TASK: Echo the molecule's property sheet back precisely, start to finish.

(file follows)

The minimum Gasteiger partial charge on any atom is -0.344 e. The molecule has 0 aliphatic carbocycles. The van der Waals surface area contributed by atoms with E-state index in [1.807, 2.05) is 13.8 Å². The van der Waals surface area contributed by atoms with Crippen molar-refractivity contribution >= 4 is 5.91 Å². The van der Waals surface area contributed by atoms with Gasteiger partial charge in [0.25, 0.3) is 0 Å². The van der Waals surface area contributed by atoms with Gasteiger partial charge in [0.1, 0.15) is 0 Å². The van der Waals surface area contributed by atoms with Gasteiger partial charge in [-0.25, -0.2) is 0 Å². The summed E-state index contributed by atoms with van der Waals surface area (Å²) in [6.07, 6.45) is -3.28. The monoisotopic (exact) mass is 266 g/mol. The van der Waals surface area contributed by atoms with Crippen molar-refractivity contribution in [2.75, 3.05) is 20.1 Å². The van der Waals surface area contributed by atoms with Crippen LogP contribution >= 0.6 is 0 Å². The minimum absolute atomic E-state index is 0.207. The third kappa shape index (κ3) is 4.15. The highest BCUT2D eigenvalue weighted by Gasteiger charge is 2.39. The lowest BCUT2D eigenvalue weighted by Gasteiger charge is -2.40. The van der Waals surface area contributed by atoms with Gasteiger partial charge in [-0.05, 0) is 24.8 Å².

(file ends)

The minimum Gasteiger partial charge on any atom is -0.344 e. The molecule has 0 aliphatic carbocycles. The van der Waals surface area contributed by atoms with E-state index in [1.807, 2.05) is 13.8 Å². The van der Waals surface area contributed by atoms with Crippen molar-refractivity contribution >= 4 is 5.91 Å². The van der Waals surface area contributed by atoms with Gasteiger partial charge in [0.25, 0.3) is 0 Å². The van der Waals surface area contributed by atoms with Gasteiger partial charge in [0.1, 0.15) is 0 Å². The van der Waals surface area contributed by atoms with Gasteiger partial charge in [-0.25, -0.2) is 0 Å². The summed E-state index contributed by atoms with van der Waals surface area (Å²) in [6.07, 6.45) is -3.28. The monoisotopic (exact) mass is 266 g/mol. The van der Waals surface area contributed by atoms with Crippen molar-refractivity contribution in [2.75, 3.05) is 20.1 Å². The van der Waals surface area contributed by atoms with Crippen LogP contribution >= 0.6 is 0 Å². The minimum absolute atomic E-state index is 0.207. The third kappa shape index (κ3) is 4.15. The highest BCUT2D eigenvalue weighted by Gasteiger charge is 2.39. The lowest BCUT2D eigenvalue weighted by Gasteiger charge is -2.40. The van der Waals surface area contributed by atoms with Gasteiger partial charge in [-0.05, 0) is 24.8 Å².